"[Arms Control Today is] Absolutely essential reading for the upcoming Congressional budget debate on the 2018 NPR and its specific recommendations ... well-informed, insightful, balanced, and filled with common sense."

– Frank Klotz
former Administrator of the National Nuclear Security Administration
March 7, 2018
CTBT Group of Eminent Persons Meets in Hiroshima, Calls for Fortified Effort to Accelerate Entry Into Force

Arms Control NOW

Although the vast majority of the world’s nations recognize that nuclear explosive testing is no longer acceptable, the failure to sign or ratify the Comprehensive Test Ban Treaty (CTBT) on the part of a few Annex II states will have delayed entry into force for more than 20 years after the opening for signature of the Treaty in 1996. These states are: China, the United States, Israel, Iran, Egypt, India, Pakistan, and the Democratic Peoples Republic of North Korea.

Arms Control Association Daryl Kimball moderates a press conference at Group of Eminent Persons meeting in Hiroshima. Photo Credit: CTBTO.With enormous challenges ahead to secure the necessary signatures and ratifications, progress depends on a more energetic, more creative but pragmatic efforts on the part of “Friends of the CTBT” states and NGOs supportive of the CTBT.

The CTBT Group of Eminent Persons (GEM), formed in late-2013 to support the treaty, met August 24-25 in Hiroshima, Japan to assess the challenges and to explore strategies to help accelerate the treaty’s entry into force.

I was privileged to be invited to provide input to the GEM, which consists of a several former and current senior officials with extensive expertise and experience on nuclear testing, disarmament, and nonproliferation. Together, we visited the Hiroshima Peace Museum to reflect upon the catastrophic human impact of the first atomic bombings and to hear the utterly moving and inspiring testimony of one hibakusha survivor.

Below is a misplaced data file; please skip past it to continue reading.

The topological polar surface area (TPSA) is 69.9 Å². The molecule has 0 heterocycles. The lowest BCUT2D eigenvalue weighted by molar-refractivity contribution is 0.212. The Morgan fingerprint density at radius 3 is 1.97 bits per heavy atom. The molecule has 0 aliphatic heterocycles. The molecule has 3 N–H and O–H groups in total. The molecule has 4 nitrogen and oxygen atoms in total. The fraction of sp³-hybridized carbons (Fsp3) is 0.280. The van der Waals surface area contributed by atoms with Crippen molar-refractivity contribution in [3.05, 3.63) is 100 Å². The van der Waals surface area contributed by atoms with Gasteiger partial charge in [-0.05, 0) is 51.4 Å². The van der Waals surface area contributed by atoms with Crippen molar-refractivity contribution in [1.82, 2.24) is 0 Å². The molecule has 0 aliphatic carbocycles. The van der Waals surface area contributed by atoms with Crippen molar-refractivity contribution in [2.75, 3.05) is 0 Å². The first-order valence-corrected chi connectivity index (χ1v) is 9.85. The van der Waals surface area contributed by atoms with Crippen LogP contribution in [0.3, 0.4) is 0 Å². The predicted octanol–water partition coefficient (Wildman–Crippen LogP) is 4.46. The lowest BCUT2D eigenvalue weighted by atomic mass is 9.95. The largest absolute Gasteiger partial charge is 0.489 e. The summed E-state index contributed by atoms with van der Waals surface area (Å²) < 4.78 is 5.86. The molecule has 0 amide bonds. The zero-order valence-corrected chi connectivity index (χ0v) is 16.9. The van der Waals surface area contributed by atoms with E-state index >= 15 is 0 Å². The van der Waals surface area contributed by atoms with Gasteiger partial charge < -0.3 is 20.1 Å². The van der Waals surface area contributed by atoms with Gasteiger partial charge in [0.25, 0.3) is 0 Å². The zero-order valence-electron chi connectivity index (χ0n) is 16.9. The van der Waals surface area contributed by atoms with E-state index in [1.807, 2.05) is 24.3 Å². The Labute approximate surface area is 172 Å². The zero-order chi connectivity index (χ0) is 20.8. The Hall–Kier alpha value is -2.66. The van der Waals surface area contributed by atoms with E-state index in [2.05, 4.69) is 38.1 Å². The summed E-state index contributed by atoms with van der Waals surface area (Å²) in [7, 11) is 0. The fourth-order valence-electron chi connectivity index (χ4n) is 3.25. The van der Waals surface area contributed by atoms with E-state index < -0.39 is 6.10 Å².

The GEM members discussed the challenges facing the entry into force and evaluated practical options to catalyze action in the years ahead to achieve the potential of the treaty and to preserve the de facto global nuclear test moratorium that is a necessary condition for the treaty regime. 

As the GEM’s Hiroshima Declaration indicates, the current challenges facing the CTBT require more energetic, higher profile, and focused effort. 

In my view, such efforts might focus on several opportunities, including:

  • Using the upcoming Article XIV Conference on September 29 on Facilitating CTBT Entry Into Force as a launching point for a powerful, new international campaign, involving key states such as the new co-chairs of the Article XIV process (Japan and Kazakhstan), to increase the pressure on and to create the conditions for ratification by one of more key states in the near future—most notably China, Israel, Iran, and the United States.
  • Exploring new approaches to reinforce the global taboo against nuclear testing pending CTBT entry into force, including bringing together the first seven states to have openly conducted nuclear weapon test explosions to recommit to their test moratoria, to pledge not to be the first among them to resume testing, to immediately pursue tangible steps toward achieving ratification according to their respective political processes, and to encourage signature and/or ratification by the other hold-out states no later than 2020. 
  • Utilizing the 20th anniversary of the opening for signature of the CTBT (September 24, 2016) to raise governmental and public awareness about the dangers of nuclear testing and the resumption of nuclear testing and the value of the CTBT as a critical element in a comprehensive global strategy to achieve nuclear disarmament and to prevent proliferation. 

Without renewed action along these lines, the risk of the resumption of nuclear testing in the years ahead will only grow. Now is the time to act with renewed energy.